From the Guardian - hand-pollinating crops, growing meat in labs and dealing with the stench of scavenging fungus – this is the future we face
"A couple of years ago we heard news that 50% of all vertebrate species had disappeared in 40 years. On Thursday, we were greeted with news that by 2020 the figure is likely to rise to 66% of all vertebrates. It is no wonder that the conservationists are shouting. It is no wonder that they are so desperate to get their message heard. Animals, it seems, are on the way out. And no one appears to much care.
So, allow me to entertain the idea of a post-animal Britain. Could we make the best of this world, in true Theresa May fashion? Are animals, perhaps, all a bit overrated? Maybe it wouldn’t be so bad?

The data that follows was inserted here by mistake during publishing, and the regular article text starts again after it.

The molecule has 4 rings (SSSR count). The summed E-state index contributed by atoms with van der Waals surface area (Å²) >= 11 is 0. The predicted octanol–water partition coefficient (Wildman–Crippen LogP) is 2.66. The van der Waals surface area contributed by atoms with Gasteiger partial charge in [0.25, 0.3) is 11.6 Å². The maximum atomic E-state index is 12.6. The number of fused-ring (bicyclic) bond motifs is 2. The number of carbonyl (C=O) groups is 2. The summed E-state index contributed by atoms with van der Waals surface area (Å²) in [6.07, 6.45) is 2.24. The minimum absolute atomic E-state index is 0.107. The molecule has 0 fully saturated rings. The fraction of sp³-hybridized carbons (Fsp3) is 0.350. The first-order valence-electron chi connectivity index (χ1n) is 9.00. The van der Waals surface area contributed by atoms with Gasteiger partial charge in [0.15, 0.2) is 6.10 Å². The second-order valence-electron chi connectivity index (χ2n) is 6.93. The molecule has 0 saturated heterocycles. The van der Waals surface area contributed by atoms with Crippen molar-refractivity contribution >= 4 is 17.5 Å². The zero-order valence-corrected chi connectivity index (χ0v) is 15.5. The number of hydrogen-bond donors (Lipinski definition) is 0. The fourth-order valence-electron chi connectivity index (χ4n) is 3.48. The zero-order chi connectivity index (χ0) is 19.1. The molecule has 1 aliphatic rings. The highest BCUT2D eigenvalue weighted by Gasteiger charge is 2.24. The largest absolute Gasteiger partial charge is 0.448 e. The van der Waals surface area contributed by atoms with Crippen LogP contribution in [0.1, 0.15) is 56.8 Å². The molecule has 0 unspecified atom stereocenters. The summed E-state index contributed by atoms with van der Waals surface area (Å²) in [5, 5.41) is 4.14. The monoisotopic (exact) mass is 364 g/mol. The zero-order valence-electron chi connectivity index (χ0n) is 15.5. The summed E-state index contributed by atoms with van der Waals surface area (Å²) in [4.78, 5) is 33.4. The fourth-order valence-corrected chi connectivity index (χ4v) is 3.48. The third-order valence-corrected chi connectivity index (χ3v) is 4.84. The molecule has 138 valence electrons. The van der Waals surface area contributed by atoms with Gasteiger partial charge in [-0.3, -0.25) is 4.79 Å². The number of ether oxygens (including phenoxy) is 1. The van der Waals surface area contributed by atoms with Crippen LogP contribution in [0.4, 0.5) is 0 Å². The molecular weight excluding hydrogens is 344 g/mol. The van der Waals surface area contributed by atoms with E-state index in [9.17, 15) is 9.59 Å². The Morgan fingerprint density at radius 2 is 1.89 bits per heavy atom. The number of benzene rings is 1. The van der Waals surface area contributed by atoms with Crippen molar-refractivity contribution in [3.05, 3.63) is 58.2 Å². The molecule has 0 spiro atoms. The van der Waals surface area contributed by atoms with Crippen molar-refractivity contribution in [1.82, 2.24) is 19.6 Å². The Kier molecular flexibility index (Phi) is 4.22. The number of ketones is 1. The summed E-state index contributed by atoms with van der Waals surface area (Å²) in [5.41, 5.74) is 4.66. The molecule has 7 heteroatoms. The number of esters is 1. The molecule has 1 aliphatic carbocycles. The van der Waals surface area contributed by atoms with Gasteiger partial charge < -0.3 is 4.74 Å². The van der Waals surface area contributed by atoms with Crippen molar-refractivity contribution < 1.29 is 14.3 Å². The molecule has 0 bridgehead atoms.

Sure, there would be some tough choices at first. One particularly pressing matter would be finding a way to cross-pollinate flowering crops. As is well known, trees and insects co-evolved, the plants offering a sugary reward to insects in return for their pollination services. How might we achieve this without bees and flies? Simple. The problem of cross-fertilisation could quite simply be solved by robots or people on day release from jail (or even children who don’t get into grammar schools). They could be made to hand-fertilise flowers. They could be like little unthinking bees."
The full article can be read here.